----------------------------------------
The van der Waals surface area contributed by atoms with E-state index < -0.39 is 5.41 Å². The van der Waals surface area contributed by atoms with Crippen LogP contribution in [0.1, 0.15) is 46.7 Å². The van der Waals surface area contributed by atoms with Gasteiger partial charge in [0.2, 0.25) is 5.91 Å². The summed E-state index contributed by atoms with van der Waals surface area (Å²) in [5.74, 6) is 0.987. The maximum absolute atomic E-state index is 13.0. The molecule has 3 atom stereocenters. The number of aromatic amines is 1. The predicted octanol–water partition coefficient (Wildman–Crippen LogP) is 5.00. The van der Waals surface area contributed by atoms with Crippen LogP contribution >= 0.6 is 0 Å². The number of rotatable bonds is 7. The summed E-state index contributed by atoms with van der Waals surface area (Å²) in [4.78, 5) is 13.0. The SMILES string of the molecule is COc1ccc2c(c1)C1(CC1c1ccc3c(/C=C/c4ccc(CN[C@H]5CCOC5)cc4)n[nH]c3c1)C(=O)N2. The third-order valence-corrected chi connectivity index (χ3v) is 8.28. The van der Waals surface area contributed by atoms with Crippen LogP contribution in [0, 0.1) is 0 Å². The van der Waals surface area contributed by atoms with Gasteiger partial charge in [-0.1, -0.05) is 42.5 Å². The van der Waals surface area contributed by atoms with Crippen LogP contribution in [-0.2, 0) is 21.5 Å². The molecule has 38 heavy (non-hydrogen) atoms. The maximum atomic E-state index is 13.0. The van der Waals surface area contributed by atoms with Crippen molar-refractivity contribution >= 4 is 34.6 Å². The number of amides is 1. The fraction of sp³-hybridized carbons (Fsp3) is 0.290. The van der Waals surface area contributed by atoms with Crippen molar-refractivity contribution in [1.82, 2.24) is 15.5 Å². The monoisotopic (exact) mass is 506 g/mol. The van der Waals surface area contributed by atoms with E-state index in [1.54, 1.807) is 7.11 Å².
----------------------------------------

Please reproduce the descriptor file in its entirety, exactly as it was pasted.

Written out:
The van der Waals surface area contributed by atoms with E-state index < -0.39 is 5.41 Å². The van der Waals surface area contributed by atoms with Crippen LogP contribution in [0.1, 0.15) is 46.7 Å². The van der Waals surface area contributed by atoms with Gasteiger partial charge in [0.2, 0.25) is 5.91 Å². The summed E-state index contributed by atoms with van der Waals surface area (Å²) in [5.74, 6) is 0.987. The maximum absolute atomic E-state index is 13.0. The molecule has 3 atom stereocenters. The number of aromatic amines is 1. The predicted octanol–water partition coefficient (Wildman–Crippen LogP) is 5.00. The van der Waals surface area contributed by atoms with Crippen LogP contribution >= 0.6 is 0 Å². The number of rotatable bonds is 7. The summed E-state index contributed by atoms with van der Waals surface area (Å²) in [4.78, 5) is 13.0. The SMILES string of the molecule is COc1ccc2c(c1)C1(CC1c1ccc3c(/C=C/c4ccc(CN[C@H]5CCOC5)cc4)n[nH]c3c1)C(=O)N2. The third-order valence-corrected chi connectivity index (χ3v) is 8.28. The van der Waals surface area contributed by atoms with Crippen LogP contribution in [0, 0.1) is 0 Å². The van der Waals surface area contributed by atoms with Gasteiger partial charge in [-0.1, -0.05) is 42.5 Å². The van der Waals surface area contributed by atoms with Crippen LogP contribution in [-0.2, 0) is 21.5 Å². The molecule has 38 heavy (non-hydrogen) atoms. The maximum atomic E-state index is 13.0. The van der Waals surface area contributed by atoms with Crippen molar-refractivity contribution >= 4 is 34.6 Å². The number of amides is 1. The fraction of sp³-hybridized carbons (Fsp3) is 0.290. The van der Waals surface area contributed by atoms with Crippen molar-refractivity contribution in [1.82, 2.24) is 15.5 Å². The monoisotopic (exact) mass is 506 g/mol. The van der Waals surface area contributed by atoms with E-state index in [1.54, 1.807) is 7.11 Å².